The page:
By Bob Harris
EVER SINCE the Supreme Court ruled that private campaign financing is protected by the First Amendment, rich corporate donors have been guaranteed unfair influence.
The limited reforms available simply can't solve the problem entirely, although current proposals to abolish soft money donations to political parties would be a good start.
In the meantime, however, our only hope is to devise a system that keeps voters fully informed of exactly who is financing each candidate, a method that is undeniable, visual, and permanent.
Just as Puritans branded adulterers 300 years ago, all candidates for public office who accept corporate money should have the company logos of their sponsors burned directly onto their heads, so voters will never forget or confuse their allegiances.
The corporations won't mind; they'll be glad for the extra advertising. And since any candidate who won't surrender the ad space will be replaced by someone who will, politicians will rush to support the measure as well.
The measure would transform American politics instantly. Imagine Bob Dole playing tough on drugs with a big red Marlboro logo right between his eyes, or Newt Gingrich blustering about Family and Flag with Rupert Murdoch's signature straddling his eyebrows.
They simply couldn't be taken seriously.
And how long would liberal faith in Clinton last if he had "Goldman Sachs" imprinted at the hairline, a Seagrams bottle painted on his lips, and Mickey Mouse ears implanted in his nose?
The free market may finally solve something after all.
THE REPUBLICAN Congress and the Democratic president are all bragging about the new budget, which supposedly balances five years from now.
As we should know by now, anything that Clinton and Gingrich can both agree on has got to be a bad idea.
The budget balances in 2002, but only if all their estimates are right on target and nothing important changes between now and then. Is the future that easy to predict?
Sure, as anyone who bought a Commodore 64 can tell you.
We saw this game before when Congress passed a law intended to balance the budget through mandated spending limits. Grab-Rodman-Hollering, it was called, or something like that. Did it accomplish anything? No. By pushing the actual date of balance well into the future, one group of pols took credit for something they were actually asking a later group to do.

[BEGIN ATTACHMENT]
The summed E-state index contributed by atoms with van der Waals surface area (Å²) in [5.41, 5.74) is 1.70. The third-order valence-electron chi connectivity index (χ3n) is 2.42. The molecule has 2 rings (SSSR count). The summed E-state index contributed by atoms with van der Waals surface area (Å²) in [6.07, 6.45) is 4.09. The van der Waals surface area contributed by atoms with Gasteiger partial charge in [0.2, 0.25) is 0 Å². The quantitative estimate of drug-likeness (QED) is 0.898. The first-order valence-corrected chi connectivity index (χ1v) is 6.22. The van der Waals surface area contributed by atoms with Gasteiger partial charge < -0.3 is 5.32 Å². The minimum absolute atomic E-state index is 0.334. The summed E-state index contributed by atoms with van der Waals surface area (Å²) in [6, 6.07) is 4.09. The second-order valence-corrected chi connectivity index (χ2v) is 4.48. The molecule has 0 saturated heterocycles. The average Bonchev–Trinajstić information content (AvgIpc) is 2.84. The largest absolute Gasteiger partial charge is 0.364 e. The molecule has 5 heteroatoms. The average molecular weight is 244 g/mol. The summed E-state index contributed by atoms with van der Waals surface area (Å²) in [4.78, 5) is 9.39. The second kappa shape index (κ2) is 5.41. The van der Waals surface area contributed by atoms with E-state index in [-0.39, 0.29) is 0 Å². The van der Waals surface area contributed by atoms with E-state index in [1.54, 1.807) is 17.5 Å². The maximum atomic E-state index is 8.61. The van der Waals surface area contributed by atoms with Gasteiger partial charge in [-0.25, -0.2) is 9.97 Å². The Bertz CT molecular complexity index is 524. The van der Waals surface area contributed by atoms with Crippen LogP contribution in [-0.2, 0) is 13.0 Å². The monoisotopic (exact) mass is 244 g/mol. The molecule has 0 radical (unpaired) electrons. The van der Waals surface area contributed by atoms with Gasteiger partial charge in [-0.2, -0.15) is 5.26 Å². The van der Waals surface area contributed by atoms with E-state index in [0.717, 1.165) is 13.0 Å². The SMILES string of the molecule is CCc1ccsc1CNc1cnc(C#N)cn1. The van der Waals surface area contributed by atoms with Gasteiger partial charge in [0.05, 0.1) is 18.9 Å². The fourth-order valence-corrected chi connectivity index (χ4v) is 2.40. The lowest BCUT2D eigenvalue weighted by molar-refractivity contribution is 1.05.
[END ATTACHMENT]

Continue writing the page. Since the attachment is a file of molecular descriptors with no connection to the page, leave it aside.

The media applauded, and nothing happened.
By 2002, most of the current crew will be off collecting fat paychecks for attending board meetings and lobbying the new guys.
So if the budget doesn't balance, they won't take the heat.
And even if it does, non-partisan estimates show that from 2003 on, the deficit will increase again rapidly. So what's the point?
The whole thing's a bigger spin job than Twister.
Fact is, balancing the budget isn't that urgent a deal. Today's deficit is less than a quarter of what it was back in the Reagan years, and as a percentage of GDP, it's way smaller than the deficits of most industrialized nations.
The phony rush to balance is really just a fig leaf to cover some pretty skanky priorities.
There are tax cuts in the budget. But non-partisan figures say that 98 percent of the inheritance and capital gains cuts go to the richest 5 percent of us. As usual.
The IRA tax break goes to the richest 20 percent. And the two tax cuts that go to the middle class aren't indexed to inflation, so they'll quietly disappear before long.
As promised, there are also spending cuts: $14 billion from Medicaid (while last year Congress gave the military $12 billion it didn't even ask for), and over $100 billion from Medicare. Tobacco subsidies and gold-plated stealth bidets in the Pentagon privies remain untouched.
This budget is about as sensibly balanced as Boris Yeltsin on roller skates in an aftershock.
They shouldn't get away with this.
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From the June 12-18, 1997 issue of the Sonoma County Independent.
© Metro Publishing Inc.